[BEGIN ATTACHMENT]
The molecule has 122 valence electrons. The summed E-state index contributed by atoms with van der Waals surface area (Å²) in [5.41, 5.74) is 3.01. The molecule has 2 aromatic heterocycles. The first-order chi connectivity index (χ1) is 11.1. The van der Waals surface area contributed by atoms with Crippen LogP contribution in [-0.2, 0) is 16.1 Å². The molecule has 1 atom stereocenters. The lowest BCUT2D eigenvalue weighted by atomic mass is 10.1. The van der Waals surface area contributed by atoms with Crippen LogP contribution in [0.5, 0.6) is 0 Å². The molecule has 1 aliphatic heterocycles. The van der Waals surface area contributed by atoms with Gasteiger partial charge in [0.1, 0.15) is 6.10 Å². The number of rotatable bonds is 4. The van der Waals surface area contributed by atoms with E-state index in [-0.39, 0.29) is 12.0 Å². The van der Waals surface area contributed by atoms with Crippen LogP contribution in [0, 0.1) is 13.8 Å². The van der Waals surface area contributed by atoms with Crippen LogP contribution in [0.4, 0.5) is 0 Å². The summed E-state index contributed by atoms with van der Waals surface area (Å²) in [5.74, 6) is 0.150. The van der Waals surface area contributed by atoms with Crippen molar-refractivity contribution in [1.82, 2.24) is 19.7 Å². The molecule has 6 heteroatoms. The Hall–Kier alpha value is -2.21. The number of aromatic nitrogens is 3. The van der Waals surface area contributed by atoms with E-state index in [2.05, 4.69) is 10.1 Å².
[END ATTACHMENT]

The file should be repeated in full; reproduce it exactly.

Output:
The molecule has 122 valence electrons. The summed E-state index contributed by atoms with van der Waals surface area (Å²) in [5.41, 5.74) is 3.01. The molecule has 2 aromatic heterocycles. The first-order chi connectivity index (χ1) is 11.1. The van der Waals surface area contributed by atoms with Crippen LogP contribution in [-0.2, 0) is 16.1 Å². The molecule has 1 atom stereocenters. The lowest BCUT2D eigenvalue weighted by atomic mass is 10.1. The van der Waals surface area contributed by atoms with Crippen LogP contribution in [0.5, 0.6) is 0 Å². The molecule has 1 aliphatic heterocycles. The van der Waals surface area contributed by atoms with Gasteiger partial charge in [0.1, 0.15) is 6.10 Å². The number of rotatable bonds is 4. The van der Waals surface area contributed by atoms with E-state index in [-0.39, 0.29) is 12.0 Å². The van der Waals surface area contributed by atoms with Crippen LogP contribution in [0, 0.1) is 13.8 Å². The van der Waals surface area contributed by atoms with Crippen LogP contribution in [0.4, 0.5) is 0 Å². The summed E-state index contributed by atoms with van der Waals surface area (Å²) in [5.74, 6) is 0.150. The van der Waals surface area contributed by atoms with Crippen molar-refractivity contribution in [1.82, 2.24) is 19.7 Å². The molecule has 6 heteroatoms. The Hall–Kier alpha value is -2.21. The number of aromatic nitrogens is 3. The van der Waals surface area contributed by atoms with E-state index in [2.05, 4.69) is 10.1 Å².